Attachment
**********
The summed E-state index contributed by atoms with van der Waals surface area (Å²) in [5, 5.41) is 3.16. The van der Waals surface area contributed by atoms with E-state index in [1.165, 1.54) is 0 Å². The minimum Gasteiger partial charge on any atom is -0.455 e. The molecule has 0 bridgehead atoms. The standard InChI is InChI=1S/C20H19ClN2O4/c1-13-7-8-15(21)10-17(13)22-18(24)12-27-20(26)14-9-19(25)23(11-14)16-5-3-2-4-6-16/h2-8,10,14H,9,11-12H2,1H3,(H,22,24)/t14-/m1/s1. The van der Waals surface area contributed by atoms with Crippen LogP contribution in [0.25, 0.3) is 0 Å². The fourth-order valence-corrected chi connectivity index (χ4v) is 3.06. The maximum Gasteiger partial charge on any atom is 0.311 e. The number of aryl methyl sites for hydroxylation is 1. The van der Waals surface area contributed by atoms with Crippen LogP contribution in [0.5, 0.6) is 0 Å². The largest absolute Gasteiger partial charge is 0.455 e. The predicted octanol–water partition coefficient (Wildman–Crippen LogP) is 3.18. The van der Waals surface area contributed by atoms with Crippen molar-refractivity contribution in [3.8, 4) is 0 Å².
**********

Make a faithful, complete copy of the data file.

The summed E-state index contributed by atoms with van der Waals surface area (Å²) in [5, 5.41) is 3.16. The van der Waals surface area contributed by atoms with E-state index in [1.165, 1.54) is 0 Å². The minimum Gasteiger partial charge on any atom is -0.455 e. The molecule has 0 bridgehead atoms. The standard InChI is InChI=1S/C20H19ClN2O4/c1-13-7-8-15(21)10-17(13)22-18(24)12-27-20(26)14-9-19(25)23(11-14)16-5-3-2-4-6-16/h2-8,10,14H,9,11-12H2,1H3,(H,22,24)/t14-/m1/s1. The van der Waals surface area contributed by atoms with Crippen LogP contribution in [0.25, 0.3) is 0 Å². The fourth-order valence-corrected chi connectivity index (χ4v) is 3.06. The maximum Gasteiger partial charge on any atom is 0.311 e. The number of aryl methyl sites for hydroxylation is 1. The van der Waals surface area contributed by atoms with Crippen LogP contribution in [0.5, 0.6) is 0 Å². The largest absolute Gasteiger partial charge is 0.455 e. The predicted octanol–water partition coefficient (Wildman–Crippen LogP) is 3.18. The van der Waals surface area contributed by atoms with Crippen molar-refractivity contribution in [3.8, 4) is 0 Å².